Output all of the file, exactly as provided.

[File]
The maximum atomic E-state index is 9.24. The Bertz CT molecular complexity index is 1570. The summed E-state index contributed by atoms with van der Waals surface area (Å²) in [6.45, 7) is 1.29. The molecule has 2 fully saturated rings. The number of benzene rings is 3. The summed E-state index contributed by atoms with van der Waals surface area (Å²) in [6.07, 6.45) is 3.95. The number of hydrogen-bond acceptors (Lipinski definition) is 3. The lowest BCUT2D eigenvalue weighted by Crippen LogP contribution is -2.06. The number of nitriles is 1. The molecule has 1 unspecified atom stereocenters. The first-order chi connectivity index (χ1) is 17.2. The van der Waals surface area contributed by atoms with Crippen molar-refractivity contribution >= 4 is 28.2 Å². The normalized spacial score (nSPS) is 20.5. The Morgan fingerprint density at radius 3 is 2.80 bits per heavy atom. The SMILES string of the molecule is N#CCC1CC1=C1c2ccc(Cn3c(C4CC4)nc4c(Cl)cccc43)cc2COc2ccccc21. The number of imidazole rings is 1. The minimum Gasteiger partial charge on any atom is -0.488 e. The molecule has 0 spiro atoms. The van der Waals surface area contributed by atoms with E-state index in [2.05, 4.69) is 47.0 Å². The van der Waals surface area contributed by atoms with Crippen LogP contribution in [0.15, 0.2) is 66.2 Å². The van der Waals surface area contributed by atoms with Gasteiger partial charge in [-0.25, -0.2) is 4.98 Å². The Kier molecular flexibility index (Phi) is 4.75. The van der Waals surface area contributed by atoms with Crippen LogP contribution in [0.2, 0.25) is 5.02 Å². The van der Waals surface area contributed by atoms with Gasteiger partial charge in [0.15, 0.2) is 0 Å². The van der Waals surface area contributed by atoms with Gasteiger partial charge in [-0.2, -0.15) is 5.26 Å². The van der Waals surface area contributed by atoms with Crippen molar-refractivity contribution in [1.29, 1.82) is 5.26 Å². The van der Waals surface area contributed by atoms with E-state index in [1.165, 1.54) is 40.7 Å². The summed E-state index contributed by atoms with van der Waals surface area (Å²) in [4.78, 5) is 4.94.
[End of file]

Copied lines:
The maximum atomic E-state index is 9.24. The Bertz CT molecular complexity index is 1570. The summed E-state index contributed by atoms with van der Waals surface area (Å²) in [6.45, 7) is 1.29. The molecule has 2 fully saturated rings. The number of benzene rings is 3. The summed E-state index contributed by atoms with van der Waals surface area (Å²) in [6.07, 6.45) is 3.95. The number of hydrogen-bond acceptors (Lipinski definition) is 3. The lowest BCUT2D eigenvalue weighted by Crippen LogP contribution is -2.06. The number of nitriles is 1. The molecule has 1 unspecified atom stereocenters. The first-order chi connectivity index (χ1) is 17.2. The van der Waals surface area contributed by atoms with Crippen molar-refractivity contribution >= 4 is 28.2 Å². The normalized spacial score (nSPS) is 20.5. The Morgan fingerprint density at radius 3 is 2.80 bits per heavy atom. The SMILES string of the molecule is N#CCC1CC1=C1c2ccc(Cn3c(C4CC4)nc4c(Cl)cccc43)cc2COc2ccccc21. The number of imidazole rings is 1. The minimum Gasteiger partial charge on any atom is -0.488 e. The molecule has 0 spiro atoms. The van der Waals surface area contributed by atoms with E-state index in [2.05, 4.69) is 47.0 Å². The van der Waals surface area contributed by atoms with Crippen LogP contribution in [0.15, 0.2) is 66.2 Å². The van der Waals surface area contributed by atoms with Gasteiger partial charge in [-0.25, -0.2) is 4.98 Å². The Kier molecular flexibility index (Phi) is 4.75. The van der Waals surface area contributed by atoms with Crippen LogP contribution in [0.2, 0.25) is 5.02 Å². The van der Waals surface area contributed by atoms with Gasteiger partial charge in [0.15, 0.2) is 0 Å². The van der Waals surface area contributed by atoms with Gasteiger partial charge in [-0.2, -0.15) is 5.26 Å². The van der Waals surface area contributed by atoms with Crippen molar-refractivity contribution in [1.29, 1.82) is 5.26 Å². The van der Waals surface area contributed by atoms with E-state index in [1.165, 1.54) is 40.7 Å². The summed E-state index contributed by atoms with van der Waals surface area (Å²) in [4.78, 5) is 4.94.